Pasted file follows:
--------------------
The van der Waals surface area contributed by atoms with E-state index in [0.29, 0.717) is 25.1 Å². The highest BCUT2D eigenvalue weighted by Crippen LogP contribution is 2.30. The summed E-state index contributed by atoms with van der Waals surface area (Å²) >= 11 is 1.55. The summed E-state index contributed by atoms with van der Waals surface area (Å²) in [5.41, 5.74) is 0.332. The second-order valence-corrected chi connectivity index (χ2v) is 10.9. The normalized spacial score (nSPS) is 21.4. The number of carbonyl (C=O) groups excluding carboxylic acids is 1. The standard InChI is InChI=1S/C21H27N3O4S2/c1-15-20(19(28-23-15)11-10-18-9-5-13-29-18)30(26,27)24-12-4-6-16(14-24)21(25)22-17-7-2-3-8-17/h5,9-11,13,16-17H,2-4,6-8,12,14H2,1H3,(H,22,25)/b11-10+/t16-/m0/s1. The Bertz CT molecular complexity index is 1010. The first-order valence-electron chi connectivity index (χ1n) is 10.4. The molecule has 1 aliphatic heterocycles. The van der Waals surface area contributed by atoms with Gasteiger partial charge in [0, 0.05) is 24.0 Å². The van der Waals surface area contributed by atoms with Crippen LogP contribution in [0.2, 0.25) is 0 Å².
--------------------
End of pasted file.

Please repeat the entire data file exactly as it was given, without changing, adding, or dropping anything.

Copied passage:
The van der Waals surface area contributed by atoms with E-state index in [0.29, 0.717) is 25.1 Å². The highest BCUT2D eigenvalue weighted by Crippen LogP contribution is 2.30. The summed E-state index contributed by atoms with van der Waals surface area (Å²) >= 11 is 1.55. The summed E-state index contributed by atoms with van der Waals surface area (Å²) in [5.41, 5.74) is 0.332. The second-order valence-corrected chi connectivity index (χ2v) is 10.9. The normalized spacial score (nSPS) is 21.4. The number of carbonyl (C=O) groups excluding carboxylic acids is 1. The standard InChI is InChI=1S/C21H27N3O4S2/c1-15-20(19(28-23-15)11-10-18-9-5-13-29-18)30(26,27)24-12-4-6-16(14-24)21(25)22-17-7-2-3-8-17/h5,9-11,13,16-17H,2-4,6-8,12,14H2,1H3,(H,22,25)/b11-10+/t16-/m0/s1. The Bertz CT molecular complexity index is 1010. The first-order valence-electron chi connectivity index (χ1n) is 10.4. The molecule has 1 aliphatic heterocycles. The van der Waals surface area contributed by atoms with Gasteiger partial charge in [0, 0.05) is 24.0 Å². The van der Waals surface area contributed by atoms with Crippen LogP contribution in [0.2, 0.25) is 0 Å².